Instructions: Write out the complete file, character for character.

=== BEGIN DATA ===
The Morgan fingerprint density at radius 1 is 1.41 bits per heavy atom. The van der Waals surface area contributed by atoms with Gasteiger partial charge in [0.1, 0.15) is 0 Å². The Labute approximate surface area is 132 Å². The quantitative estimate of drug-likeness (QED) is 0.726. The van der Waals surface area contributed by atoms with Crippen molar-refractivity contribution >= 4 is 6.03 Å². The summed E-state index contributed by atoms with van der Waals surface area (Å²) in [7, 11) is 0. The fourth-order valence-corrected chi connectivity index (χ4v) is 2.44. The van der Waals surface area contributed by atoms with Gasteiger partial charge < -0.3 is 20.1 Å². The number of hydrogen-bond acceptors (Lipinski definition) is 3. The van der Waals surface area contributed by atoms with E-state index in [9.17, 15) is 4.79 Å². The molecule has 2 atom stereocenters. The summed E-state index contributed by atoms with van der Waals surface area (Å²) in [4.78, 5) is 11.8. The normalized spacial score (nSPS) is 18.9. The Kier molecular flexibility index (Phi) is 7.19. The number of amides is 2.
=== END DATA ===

The Morgan fingerprint density at radius 1 is 1.41 bits per heavy atom. The van der Waals surface area contributed by atoms with Gasteiger partial charge in [0.1, 0.15) is 0 Å². The Labute approximate surface area is 132 Å². The quantitative estimate of drug-likeness (QED) is 0.726. The van der Waals surface area contributed by atoms with Crippen molar-refractivity contribution >= 4 is 6.03 Å². The summed E-state index contributed by atoms with van der Waals surface area (Å²) in [7, 11) is 0. The fourth-order valence-corrected chi connectivity index (χ4v) is 2.44. The van der Waals surface area contributed by atoms with Gasteiger partial charge < -0.3 is 20.1 Å². The number of hydrogen-bond acceptors (Lipinski definition) is 3. The van der Waals surface area contributed by atoms with E-state index in [9.17, 15) is 4.79 Å². The molecule has 2 atom stereocenters. The summed E-state index contributed by atoms with van der Waals surface area (Å²) in [4.78, 5) is 11.8. The normalized spacial score (nSPS) is 18.9. The Kier molecular flexibility index (Phi) is 7.19. The number of amides is 2.